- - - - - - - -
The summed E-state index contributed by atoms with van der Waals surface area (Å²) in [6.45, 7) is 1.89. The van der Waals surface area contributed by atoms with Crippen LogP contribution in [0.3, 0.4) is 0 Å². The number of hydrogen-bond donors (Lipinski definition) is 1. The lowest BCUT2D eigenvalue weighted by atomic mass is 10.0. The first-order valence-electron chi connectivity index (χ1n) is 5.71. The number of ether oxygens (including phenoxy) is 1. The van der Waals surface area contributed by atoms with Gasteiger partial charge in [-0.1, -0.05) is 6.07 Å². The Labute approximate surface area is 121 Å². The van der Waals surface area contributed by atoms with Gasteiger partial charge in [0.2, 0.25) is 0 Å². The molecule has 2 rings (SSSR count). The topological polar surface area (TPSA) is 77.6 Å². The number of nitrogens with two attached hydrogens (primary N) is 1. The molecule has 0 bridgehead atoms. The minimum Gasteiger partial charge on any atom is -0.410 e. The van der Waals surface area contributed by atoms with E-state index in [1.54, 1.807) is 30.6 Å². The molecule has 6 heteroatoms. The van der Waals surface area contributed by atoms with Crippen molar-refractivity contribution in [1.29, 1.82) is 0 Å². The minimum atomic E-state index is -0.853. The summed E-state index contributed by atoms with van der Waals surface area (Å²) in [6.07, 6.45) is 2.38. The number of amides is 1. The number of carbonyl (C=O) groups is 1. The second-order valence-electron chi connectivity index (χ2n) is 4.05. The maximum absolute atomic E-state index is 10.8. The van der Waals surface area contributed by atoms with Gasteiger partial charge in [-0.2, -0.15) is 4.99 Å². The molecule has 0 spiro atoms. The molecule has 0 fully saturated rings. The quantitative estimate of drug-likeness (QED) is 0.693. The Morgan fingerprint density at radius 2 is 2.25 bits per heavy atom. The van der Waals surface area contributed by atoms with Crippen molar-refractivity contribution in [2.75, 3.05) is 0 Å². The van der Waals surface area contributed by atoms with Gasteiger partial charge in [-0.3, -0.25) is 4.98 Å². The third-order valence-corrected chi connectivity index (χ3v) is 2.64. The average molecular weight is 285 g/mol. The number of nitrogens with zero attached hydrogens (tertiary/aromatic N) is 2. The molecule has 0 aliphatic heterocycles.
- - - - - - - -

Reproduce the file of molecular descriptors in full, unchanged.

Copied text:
The summed E-state index contributed by atoms with van der Waals surface area (Å²) in [6.45, 7) is 1.89. The van der Waals surface area contributed by atoms with Crippen LogP contribution in [0.3, 0.4) is 0 Å². The number of hydrogen-bond donors (Lipinski definition) is 1. The lowest BCUT2D eigenvalue weighted by atomic mass is 10.0. The first-order valence-electron chi connectivity index (χ1n) is 5.71. The number of ether oxygens (including phenoxy) is 1. The van der Waals surface area contributed by atoms with Gasteiger partial charge in [-0.1, -0.05) is 6.07 Å². The Labute approximate surface area is 121 Å². The van der Waals surface area contributed by atoms with Gasteiger partial charge in [0.2, 0.25) is 0 Å². The molecule has 2 rings (SSSR count). The topological polar surface area (TPSA) is 77.6 Å². The number of nitrogens with two attached hydrogens (primary N) is 1. The molecule has 0 bridgehead atoms. The minimum Gasteiger partial charge on any atom is -0.410 e. The van der Waals surface area contributed by atoms with E-state index in [1.54, 1.807) is 30.6 Å². The molecule has 6 heteroatoms. The van der Waals surface area contributed by atoms with Crippen molar-refractivity contribution in [1.29, 1.82) is 0 Å². The minimum atomic E-state index is -0.853. The summed E-state index contributed by atoms with van der Waals surface area (Å²) in [6.07, 6.45) is 2.38. The number of amides is 1. The number of carbonyl (C=O) groups is 1. The second-order valence-electron chi connectivity index (χ2n) is 4.05. The maximum absolute atomic E-state index is 10.8. The van der Waals surface area contributed by atoms with Gasteiger partial charge in [-0.2, -0.15) is 4.99 Å². The molecule has 0 spiro atoms. The molecule has 0 fully saturated rings. The quantitative estimate of drug-likeness (QED) is 0.693. The Morgan fingerprint density at radius 2 is 2.25 bits per heavy atom. The van der Waals surface area contributed by atoms with Crippen molar-refractivity contribution in [2.75, 3.05) is 0 Å². The van der Waals surface area contributed by atoms with Gasteiger partial charge in [-0.3, -0.25) is 4.98 Å². The third-order valence-corrected chi connectivity index (χ3v) is 2.64. The average molecular weight is 285 g/mol. The number of nitrogens with zero attached hydrogens (tertiary/aromatic N) is 2. The molecule has 0 aliphatic heterocycles.